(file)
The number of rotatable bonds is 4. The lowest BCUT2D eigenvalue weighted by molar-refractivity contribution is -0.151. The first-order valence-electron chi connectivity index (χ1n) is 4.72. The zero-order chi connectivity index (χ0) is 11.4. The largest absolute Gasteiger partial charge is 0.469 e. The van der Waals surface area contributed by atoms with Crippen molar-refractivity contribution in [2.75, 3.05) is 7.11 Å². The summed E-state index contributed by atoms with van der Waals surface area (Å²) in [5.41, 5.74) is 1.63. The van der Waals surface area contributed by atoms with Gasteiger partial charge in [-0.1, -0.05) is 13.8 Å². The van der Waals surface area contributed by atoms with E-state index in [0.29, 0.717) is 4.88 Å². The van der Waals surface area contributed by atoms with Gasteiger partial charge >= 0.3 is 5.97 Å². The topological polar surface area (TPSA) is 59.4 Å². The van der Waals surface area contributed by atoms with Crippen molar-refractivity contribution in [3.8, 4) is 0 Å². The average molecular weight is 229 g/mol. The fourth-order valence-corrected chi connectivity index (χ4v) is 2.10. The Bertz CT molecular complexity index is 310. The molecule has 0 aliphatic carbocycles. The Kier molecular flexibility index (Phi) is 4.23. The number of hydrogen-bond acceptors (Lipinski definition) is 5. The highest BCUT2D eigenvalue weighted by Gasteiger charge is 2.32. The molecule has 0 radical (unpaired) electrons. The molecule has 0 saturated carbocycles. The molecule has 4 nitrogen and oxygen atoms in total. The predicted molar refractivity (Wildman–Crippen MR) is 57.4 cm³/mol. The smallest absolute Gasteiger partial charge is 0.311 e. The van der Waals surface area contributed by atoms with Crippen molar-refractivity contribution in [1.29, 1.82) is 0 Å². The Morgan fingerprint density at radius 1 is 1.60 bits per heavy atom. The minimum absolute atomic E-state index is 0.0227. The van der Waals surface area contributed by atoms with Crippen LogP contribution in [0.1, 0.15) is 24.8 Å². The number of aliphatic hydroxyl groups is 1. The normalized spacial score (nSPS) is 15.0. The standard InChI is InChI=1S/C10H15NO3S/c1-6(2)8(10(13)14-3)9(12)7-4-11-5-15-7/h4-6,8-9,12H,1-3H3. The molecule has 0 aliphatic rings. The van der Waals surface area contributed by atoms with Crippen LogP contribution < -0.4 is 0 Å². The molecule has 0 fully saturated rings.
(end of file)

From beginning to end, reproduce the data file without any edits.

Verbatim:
The number of rotatable bonds is 4. The lowest BCUT2D eigenvalue weighted by molar-refractivity contribution is -0.151. The first-order valence-electron chi connectivity index (χ1n) is 4.72. The zero-order chi connectivity index (χ0) is 11.4. The largest absolute Gasteiger partial charge is 0.469 e. The van der Waals surface area contributed by atoms with Crippen molar-refractivity contribution in [2.75, 3.05) is 7.11 Å². The summed E-state index contributed by atoms with van der Waals surface area (Å²) in [5.41, 5.74) is 1.63. The van der Waals surface area contributed by atoms with Gasteiger partial charge in [-0.1, -0.05) is 13.8 Å². The van der Waals surface area contributed by atoms with E-state index in [0.29, 0.717) is 4.88 Å². The van der Waals surface area contributed by atoms with Gasteiger partial charge >= 0.3 is 5.97 Å². The topological polar surface area (TPSA) is 59.4 Å². The van der Waals surface area contributed by atoms with Crippen molar-refractivity contribution in [3.8, 4) is 0 Å². The average molecular weight is 229 g/mol. The fourth-order valence-corrected chi connectivity index (χ4v) is 2.10. The Bertz CT molecular complexity index is 310. The molecule has 0 aliphatic carbocycles. The Kier molecular flexibility index (Phi) is 4.23. The number of hydrogen-bond acceptors (Lipinski definition) is 5. The highest BCUT2D eigenvalue weighted by Gasteiger charge is 2.32. The molecule has 0 radical (unpaired) electrons. The molecule has 0 saturated carbocycles. The molecule has 4 nitrogen and oxygen atoms in total. The predicted molar refractivity (Wildman–Crippen MR) is 57.4 cm³/mol. The smallest absolute Gasteiger partial charge is 0.311 e. The van der Waals surface area contributed by atoms with Crippen molar-refractivity contribution in [1.29, 1.82) is 0 Å². The Morgan fingerprint density at radius 1 is 1.60 bits per heavy atom. The minimum absolute atomic E-state index is 0.0227. The van der Waals surface area contributed by atoms with Crippen LogP contribution in [0.1, 0.15) is 24.8 Å². The number of aliphatic hydroxyl groups is 1. The normalized spacial score (nSPS) is 15.0. The standard InChI is InChI=1S/C10H15NO3S/c1-6(2)8(10(13)14-3)9(12)7-4-11-5-15-7/h4-6,8-9,12H,1-3H3. The molecule has 0 aliphatic rings. The van der Waals surface area contributed by atoms with Crippen LogP contribution < -0.4 is 0 Å². The molecule has 0 fully saturated rings.